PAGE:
Hello from Morocco! Adina and I are coming to you from our first country in Africa. After a very long travel day ending with a train in Marrakech and then making our way through the old quarter's twisting, weaving, and very confusing streets we managed to make it to our Riad.
A riad is a kind of guest house with an interior courtyard. Part of the Islam faith is that you don't show outward wealth - so almost all of the buildings are as plain as can be on the outside but have immense tile mosaics, pools, terraced roof tops, and even plunge pools to escape the mid day heat.
The old part of Marrakech - the Medina - is an absolute labyrinth of markets, shops, squares with markets, stalls, guys with monkeys, and even snake charmers with half a dozen cobras. Our first full day took us wandering around a kind of walking tour route to give us our bearings. After hiding out from what we thought was a hot day, we went on a food tour. This allowed us to not only have a locals knowledge but helped us further make our way through the weaving pathways
of the Medina. We ate the traditional meal which is called a tajine which is actually the method of cooking and not the actual food. It is a clay dish with a peaked lid that can be filled with meat, potatoes, vegetables, and of course spices and herbs. Making stops to eat olives, drink tea, visit spice shops, and see a local bakery finally took us into the cool part of the night when the main square comes alive with locals. It has the same atmosphere as a fair with people informally gambling with fair games, young people box in makeshift rings, and everyone has a good time. Noticing that the weather forecast had a high of 38 the next day we called it a night to get an early start on the following day.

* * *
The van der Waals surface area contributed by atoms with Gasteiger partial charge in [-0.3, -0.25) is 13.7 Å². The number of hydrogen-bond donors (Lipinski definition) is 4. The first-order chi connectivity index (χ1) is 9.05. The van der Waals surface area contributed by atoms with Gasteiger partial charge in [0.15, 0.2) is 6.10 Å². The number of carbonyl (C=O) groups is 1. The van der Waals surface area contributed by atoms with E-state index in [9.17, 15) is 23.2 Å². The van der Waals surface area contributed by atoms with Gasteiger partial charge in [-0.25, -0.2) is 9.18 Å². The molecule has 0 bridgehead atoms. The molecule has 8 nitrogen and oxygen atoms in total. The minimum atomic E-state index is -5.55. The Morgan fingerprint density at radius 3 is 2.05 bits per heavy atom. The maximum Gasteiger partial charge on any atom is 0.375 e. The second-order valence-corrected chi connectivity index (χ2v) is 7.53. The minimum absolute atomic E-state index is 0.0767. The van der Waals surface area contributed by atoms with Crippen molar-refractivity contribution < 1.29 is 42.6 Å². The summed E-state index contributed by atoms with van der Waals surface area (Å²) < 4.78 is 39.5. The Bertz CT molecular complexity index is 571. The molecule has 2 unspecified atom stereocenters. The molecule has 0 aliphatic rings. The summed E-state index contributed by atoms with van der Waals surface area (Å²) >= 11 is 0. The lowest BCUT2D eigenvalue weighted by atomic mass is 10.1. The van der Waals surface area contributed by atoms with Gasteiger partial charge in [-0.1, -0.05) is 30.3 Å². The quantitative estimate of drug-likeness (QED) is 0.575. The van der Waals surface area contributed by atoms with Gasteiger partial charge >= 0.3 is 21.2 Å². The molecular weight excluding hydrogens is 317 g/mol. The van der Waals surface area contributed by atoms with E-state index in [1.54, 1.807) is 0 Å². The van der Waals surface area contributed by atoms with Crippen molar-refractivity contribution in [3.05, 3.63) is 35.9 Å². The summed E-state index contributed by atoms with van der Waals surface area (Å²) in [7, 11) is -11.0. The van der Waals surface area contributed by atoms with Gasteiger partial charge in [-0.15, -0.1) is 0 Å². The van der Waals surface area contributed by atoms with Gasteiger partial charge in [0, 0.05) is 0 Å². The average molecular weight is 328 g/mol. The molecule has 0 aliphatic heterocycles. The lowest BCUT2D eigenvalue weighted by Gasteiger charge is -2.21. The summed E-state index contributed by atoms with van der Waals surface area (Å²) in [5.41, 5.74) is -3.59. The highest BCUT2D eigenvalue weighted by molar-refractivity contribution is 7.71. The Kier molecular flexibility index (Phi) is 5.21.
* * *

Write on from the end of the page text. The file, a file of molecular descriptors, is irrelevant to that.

We visited a garden formerly owned by Yves St Laurent prior to his death which includes a museum of traditional Berber wares. The museum is painted with an incredible vibrant blue hue that was developed by the artist Jacques Majorelle who was the original creator of the gardens and is the namesake of them and the paint colour. Unfortunately the gardens were not very
big which meant releasing us out of the shade of the date palms and back into the heat. A stop at an art museum in the new part of town left us with an opportunity to dine at an upscale modern restaurant that even serves alcohol. Having our first and what will probably turn into our last drink in this Muslim country as the mercury rose past 36 left us wanting more on our walk back to our Riad to escape the heat of the day. Our attempts at escaping the 38 degrees being rather fruitless we ventured back out for dinner of a tradition soup - Harira - which is never served chilled left us to find some bargains in the markets before leaving on a 4 day tour of the country and out to the Sahara dessert in the morning.
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